I am a frustrated and concerned mom about the perceived bias that a Columbia County middle school coach has had against my son.
My son has been playing football for the past seven years with Columbia County Recreation and CAYFA and has been on four championship teams.
When he didn’t make the team at his middle school as a seventh-grader it was understood, as he had to compete against those much-bigger eighth-graders. This year as an eighth-grader, he went out for the team again and was excited to represent his school with a sport he loves. He is an experienced player, and those who were taller than him but who have never played made the team, including seventh graders.
We were stunned when he did not make the team as an eighth-grader with his experience. The coach gave him a hard time about going out for practice. He tried out and worked hard. Football is his love and only sport that he thrives on. ...
I addressed this concern to the principal and pointed out that he did not make the team because of his height. This perception was made clear immediately.
After discussions with the principal and superintendent nothing was resolved and the perception of bias continues. The principal has been very cordial. ... When the coach finally presented the rubrics to the principal to show why he did not make the team it indicated, “to be a running back you need to be fast and to be a lineman you need to be quick on your feet and hit hard.” He did not try out for running back but was placed in that group during tryouts! Tryouts should be a round-robin, putting boys in groups and rotating and not in just one area. That again looks like bias as my son wasn’t the fastest boy, but doing a 5.9 on his run with taller players on the team doing 7.0. ...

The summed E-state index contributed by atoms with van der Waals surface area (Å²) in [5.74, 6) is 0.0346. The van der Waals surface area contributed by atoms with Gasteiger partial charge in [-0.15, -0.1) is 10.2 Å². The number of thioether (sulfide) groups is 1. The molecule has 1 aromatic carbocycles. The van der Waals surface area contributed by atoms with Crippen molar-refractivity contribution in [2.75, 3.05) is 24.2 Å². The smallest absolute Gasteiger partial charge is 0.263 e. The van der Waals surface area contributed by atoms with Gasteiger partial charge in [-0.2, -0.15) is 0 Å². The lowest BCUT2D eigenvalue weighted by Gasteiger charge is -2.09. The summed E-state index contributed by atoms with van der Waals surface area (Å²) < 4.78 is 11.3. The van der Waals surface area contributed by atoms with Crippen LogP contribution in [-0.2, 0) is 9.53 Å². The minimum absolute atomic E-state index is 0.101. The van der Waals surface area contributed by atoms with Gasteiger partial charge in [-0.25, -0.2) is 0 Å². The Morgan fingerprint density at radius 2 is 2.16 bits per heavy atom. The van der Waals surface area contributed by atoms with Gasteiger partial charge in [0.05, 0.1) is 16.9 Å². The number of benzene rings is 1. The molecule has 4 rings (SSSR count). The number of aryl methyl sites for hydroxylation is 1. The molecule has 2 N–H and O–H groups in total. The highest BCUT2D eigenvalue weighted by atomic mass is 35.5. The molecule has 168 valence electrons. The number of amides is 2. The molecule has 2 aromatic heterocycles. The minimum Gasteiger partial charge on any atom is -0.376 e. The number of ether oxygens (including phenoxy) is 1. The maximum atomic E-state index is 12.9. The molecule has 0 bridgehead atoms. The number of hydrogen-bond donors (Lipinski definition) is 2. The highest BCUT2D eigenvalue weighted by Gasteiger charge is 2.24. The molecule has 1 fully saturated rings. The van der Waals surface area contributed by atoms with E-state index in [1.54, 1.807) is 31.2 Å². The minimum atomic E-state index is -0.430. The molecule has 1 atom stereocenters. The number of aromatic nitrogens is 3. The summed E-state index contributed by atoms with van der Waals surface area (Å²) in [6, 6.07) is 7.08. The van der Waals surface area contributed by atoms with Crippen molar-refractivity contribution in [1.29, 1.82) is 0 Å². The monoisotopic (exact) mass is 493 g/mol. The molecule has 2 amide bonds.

The final discussion with the principal was to ask the coach to please talk to my son to tell him where he is lacking so that he may work on those skills. ... My son went to the coach and he said, “The reason why you didn’t make the team was because of your size and speed. Your size (matters) because it’s easy for you to be blocked.”
Fortunately my son is a strong student and will not let that “size” comment hurt him. However, if the coach was aware of the bias regarding size he admitted that this was the reason for not providing a fair chance.
I appreciate everything the principal and superintendent did in listening to me and my frustrations. However, the way the situation was handled in the end was disappointing.
The coach has lost my respect because he made judgments and dumb statements about size to a teenager during those fragile years. He is also an educator and should think more carefully about what he says. ...
This chapter is closed and we will be moving on, but feel that it should be known that there are biases by coaches and unfairness that needs to be made public so this type of behavior is stopped for others. There are laws against discrimination, and my son was discriminated against because of his height.